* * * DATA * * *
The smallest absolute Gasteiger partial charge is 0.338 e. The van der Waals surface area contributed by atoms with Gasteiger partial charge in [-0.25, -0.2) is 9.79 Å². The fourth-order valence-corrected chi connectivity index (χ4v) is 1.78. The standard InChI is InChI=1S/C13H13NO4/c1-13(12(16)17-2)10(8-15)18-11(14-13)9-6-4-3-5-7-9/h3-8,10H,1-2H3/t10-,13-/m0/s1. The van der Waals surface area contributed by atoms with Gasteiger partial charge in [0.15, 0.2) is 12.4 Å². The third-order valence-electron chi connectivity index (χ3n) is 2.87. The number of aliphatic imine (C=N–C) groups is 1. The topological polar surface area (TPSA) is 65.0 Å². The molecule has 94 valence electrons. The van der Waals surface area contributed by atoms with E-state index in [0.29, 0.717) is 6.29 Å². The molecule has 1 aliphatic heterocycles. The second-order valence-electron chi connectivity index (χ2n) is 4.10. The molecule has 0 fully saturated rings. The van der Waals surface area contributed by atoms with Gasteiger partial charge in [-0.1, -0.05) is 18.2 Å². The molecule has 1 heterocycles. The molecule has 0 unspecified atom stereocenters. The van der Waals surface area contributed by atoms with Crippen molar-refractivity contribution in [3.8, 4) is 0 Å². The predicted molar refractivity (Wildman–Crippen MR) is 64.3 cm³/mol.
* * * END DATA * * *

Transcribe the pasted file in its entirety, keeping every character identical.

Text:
The smallest absolute Gasteiger partial charge is 0.338 e. The van der Waals surface area contributed by atoms with Gasteiger partial charge in [-0.25, -0.2) is 9.79 Å². The fourth-order valence-corrected chi connectivity index (χ4v) is 1.78. The standard InChI is InChI=1S/C13H13NO4/c1-13(12(16)17-2)10(8-15)18-11(14-13)9-6-4-3-5-7-9/h3-8,10H,1-2H3/t10-,13-/m0/s1. The van der Waals surface area contributed by atoms with Gasteiger partial charge in [0.15, 0.2) is 12.4 Å². The third-order valence-electron chi connectivity index (χ3n) is 2.87. The number of aliphatic imine (C=N–C) groups is 1. The topological polar surface area (TPSA) is 65.0 Å². The molecule has 94 valence electrons. The van der Waals surface area contributed by atoms with E-state index in [0.29, 0.717) is 6.29 Å². The molecule has 1 aliphatic heterocycles. The second-order valence-electron chi connectivity index (χ2n) is 4.10. The molecule has 0 fully saturated rings. The van der Waals surface area contributed by atoms with Gasteiger partial charge in [-0.1, -0.05) is 18.2 Å². The molecule has 1 heterocycles. The molecule has 0 unspecified atom stereocenters. The van der Waals surface area contributed by atoms with Crippen molar-refractivity contribution in [3.8, 4) is 0 Å². The predicted molar refractivity (Wildman–Crippen MR) is 64.3 cm³/mol.